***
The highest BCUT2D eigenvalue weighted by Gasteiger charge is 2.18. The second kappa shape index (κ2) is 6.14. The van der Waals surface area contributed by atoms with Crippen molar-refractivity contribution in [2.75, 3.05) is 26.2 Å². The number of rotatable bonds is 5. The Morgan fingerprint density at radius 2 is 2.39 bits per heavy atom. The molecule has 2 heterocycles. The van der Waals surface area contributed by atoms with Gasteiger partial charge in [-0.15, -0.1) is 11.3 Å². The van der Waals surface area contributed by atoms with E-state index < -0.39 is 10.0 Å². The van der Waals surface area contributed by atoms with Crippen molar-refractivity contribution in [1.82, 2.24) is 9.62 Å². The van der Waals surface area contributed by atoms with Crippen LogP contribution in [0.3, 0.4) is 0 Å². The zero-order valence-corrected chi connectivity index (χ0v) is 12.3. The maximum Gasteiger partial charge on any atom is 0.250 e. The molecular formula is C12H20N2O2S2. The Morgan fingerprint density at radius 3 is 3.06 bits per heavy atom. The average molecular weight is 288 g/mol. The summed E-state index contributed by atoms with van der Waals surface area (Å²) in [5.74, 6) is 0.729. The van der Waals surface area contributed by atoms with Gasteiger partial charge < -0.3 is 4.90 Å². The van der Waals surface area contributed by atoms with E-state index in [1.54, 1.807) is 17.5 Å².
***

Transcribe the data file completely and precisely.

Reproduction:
The highest BCUT2D eigenvalue weighted by Gasteiger charge is 2.18. The second kappa shape index (κ2) is 6.14. The van der Waals surface area contributed by atoms with Crippen molar-refractivity contribution in [2.75, 3.05) is 26.2 Å². The number of rotatable bonds is 5. The Morgan fingerprint density at radius 2 is 2.39 bits per heavy atom. The molecule has 2 heterocycles. The van der Waals surface area contributed by atoms with Gasteiger partial charge in [-0.15, -0.1) is 11.3 Å². The van der Waals surface area contributed by atoms with E-state index < -0.39 is 10.0 Å². The van der Waals surface area contributed by atoms with Crippen molar-refractivity contribution in [1.82, 2.24) is 9.62 Å². The van der Waals surface area contributed by atoms with Crippen LogP contribution in [0.3, 0.4) is 0 Å². The zero-order valence-corrected chi connectivity index (χ0v) is 12.3. The maximum Gasteiger partial charge on any atom is 0.250 e. The molecular formula is C12H20N2O2S2. The Morgan fingerprint density at radius 3 is 3.06 bits per heavy atom. The average molecular weight is 288 g/mol. The summed E-state index contributed by atoms with van der Waals surface area (Å²) in [5.74, 6) is 0.729. The van der Waals surface area contributed by atoms with Gasteiger partial charge < -0.3 is 4.90 Å². The van der Waals surface area contributed by atoms with E-state index in [1.54, 1.807) is 17.5 Å².